A surprise in the minutes was the heightened amount of debate around the Fed's quantitative easing program, but stocks shrugged that off, focusing instead on the Fed's commitment to battle a weak economy and soft labor market.
The Fed said a "few" members saw risks outweighing benefits though most saw the benefits outweighing risks. It also said a "number" saw tapering of the Fed's purchase of $85 billion in Treasury and mortgage assets at midyear, and several saw a halt to the QE program by year end.
(Read More: Some Fed Members Fear Monetary Policy Effects)
"Any forecast of tapering is still a forecast. This was all before the payroll number. It's a euphoric market that is heading higher," said one trader. The S&P 500 soared in morning trading and was well above its all-time intraday high of 1576 at midday. The Dow Jones Industrial Average saw triple-digit gains and was trading at a new all-time high.
Traders have been paying close attention to the mixed messages form Fed officials in recent week, including San Francisco Fed President John Williams who was the first to articulate that the Fed could slow down easing at mid-year, earlier than expected by the market. But his comments, and those of other Fed officials were outweighed by the dovish comments of Fed Chairman Ben Bernanke and Vice Chair Janet Yellen.
And Friday's stunningly weak 88,000 nonfarm payrolls report for March seemed to end all discussion of an early end to easing, since jobs are a key metric the Fed is monitoring.
(Read More: End to Fed Bond Buying 'Premature': Lockhart)
As stocks rallied Wednesday, Treasury yields moved higher, and some traders said the market focused on the comments that suggested a pullback for QE in the meeting minutes. "…The Treasury market is off just 3-4 bp (basis points) on the news that a 'number' of participants looked for the pace of QE to 'be tapered down around midyear.' That information was not fully in the market and was understandably bearish for Treasurys," wrote Ian Lyngen, senior Treasury strategist at CRT Capital.
The 10-year note was yielding 1.78 percent, at midday, as traders awaited a 1 p.m. auction of $21 billion reopened 10-year notes.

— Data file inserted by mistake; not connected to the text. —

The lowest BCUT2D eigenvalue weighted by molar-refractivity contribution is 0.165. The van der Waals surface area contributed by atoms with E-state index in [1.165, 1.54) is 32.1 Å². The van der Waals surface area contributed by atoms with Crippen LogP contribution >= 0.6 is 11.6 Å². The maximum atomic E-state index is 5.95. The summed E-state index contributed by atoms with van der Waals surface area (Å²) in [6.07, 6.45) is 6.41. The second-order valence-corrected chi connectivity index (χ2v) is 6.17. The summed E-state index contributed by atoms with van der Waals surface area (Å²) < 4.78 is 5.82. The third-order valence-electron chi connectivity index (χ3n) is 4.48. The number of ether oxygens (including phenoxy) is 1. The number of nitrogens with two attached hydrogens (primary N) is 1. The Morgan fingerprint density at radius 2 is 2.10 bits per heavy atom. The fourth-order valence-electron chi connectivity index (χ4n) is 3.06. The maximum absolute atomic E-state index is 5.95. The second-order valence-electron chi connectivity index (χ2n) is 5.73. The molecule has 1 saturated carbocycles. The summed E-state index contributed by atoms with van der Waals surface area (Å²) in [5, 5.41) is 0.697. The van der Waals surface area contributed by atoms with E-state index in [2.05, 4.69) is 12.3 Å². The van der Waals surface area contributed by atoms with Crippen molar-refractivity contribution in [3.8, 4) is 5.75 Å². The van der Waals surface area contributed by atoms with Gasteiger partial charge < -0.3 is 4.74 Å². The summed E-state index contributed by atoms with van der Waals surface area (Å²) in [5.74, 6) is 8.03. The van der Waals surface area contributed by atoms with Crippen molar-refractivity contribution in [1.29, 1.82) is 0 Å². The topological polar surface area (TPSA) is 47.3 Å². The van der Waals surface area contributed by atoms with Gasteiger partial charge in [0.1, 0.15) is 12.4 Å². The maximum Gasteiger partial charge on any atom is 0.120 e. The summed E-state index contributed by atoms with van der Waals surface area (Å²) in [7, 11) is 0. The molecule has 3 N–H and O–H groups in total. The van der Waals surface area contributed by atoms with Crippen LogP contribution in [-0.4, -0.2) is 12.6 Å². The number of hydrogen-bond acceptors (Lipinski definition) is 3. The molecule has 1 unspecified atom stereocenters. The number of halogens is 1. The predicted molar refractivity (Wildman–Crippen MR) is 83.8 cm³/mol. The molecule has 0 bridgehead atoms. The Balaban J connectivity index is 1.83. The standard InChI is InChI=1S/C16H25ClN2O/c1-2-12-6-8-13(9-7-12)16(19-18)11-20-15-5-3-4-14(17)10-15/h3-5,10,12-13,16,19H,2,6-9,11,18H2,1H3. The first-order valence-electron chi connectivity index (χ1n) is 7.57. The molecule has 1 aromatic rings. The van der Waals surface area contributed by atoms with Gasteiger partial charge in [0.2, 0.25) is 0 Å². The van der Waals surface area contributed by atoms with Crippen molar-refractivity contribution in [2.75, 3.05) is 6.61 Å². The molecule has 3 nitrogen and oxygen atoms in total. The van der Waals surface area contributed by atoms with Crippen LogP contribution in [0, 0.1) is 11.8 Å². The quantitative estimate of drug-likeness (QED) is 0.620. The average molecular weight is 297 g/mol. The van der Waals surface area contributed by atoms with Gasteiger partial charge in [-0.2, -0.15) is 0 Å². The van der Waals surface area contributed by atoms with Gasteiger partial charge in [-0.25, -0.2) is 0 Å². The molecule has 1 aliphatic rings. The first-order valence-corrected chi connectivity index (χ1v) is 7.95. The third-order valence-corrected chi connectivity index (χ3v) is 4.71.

Zane Brown, fixed income strategist at Lord Abbett, said the Fed made a very important comment in the minutes about being able to also increase easing if needed, suggesting that it could reverse course if it began to pull back and the economy weakened.
"I think they did suggest they could adjust their quantitative easing both ways and that's extremely important because they want to manage market expectations," said Brown.
But he does not see the Fed moving away from easing soon.
"Certainly, the information that we've seen since the Fed meeting, especially in the way of the jobs report, argues against them being able to do that any time soon. That's been reinforced with weak durable goods orders … ISM also was down, both nonmanufacturing and manufacturing and consumer confidence was down markedly in March, below 60 from 68," he said. "That's a dramatic reversal of the nearly euphoric environment we might have had a couple weeks ago, when it looked like the first quarter was going to overcome all the fears … and we have yet seen any impact from sequestration."
Brown said the Fed being able to increase and lower QE is important, since it would be damaging to the economy should interest rates move too high ahead of it ending the program. QE is intended to help keep rates low while pushing investors in to riskier assets, like stocks.
"Once you get the 10-year Treasury above 2.25 (percent) you jeopardize housing, you jeopardize refinancings. It pushes refinancings above 4 percent, maybe 4.25," he said.
Diane Swonk, chief economist at Mesirow Financial, said she saw a more contentious Fed in the March meeting minutes. Yet, the market is shrugging it off because of the context of weak data, reported in the week after the March 20 meeting.
"It's not as bad as the employment report being leaked out. This could have been a market mover in a different context. We had a ton of Fed chatter before this happened," said Swonk, who also noted that the minutes are important in that they point out dissension is possible.
"During the height of the crisis, we had dissenters on both side of the equation. The other thing is markets have gotten used to dissent within the Fed," she said. "If they were all following it (Fed policy) blindly like a cult, you would worry. But they are not."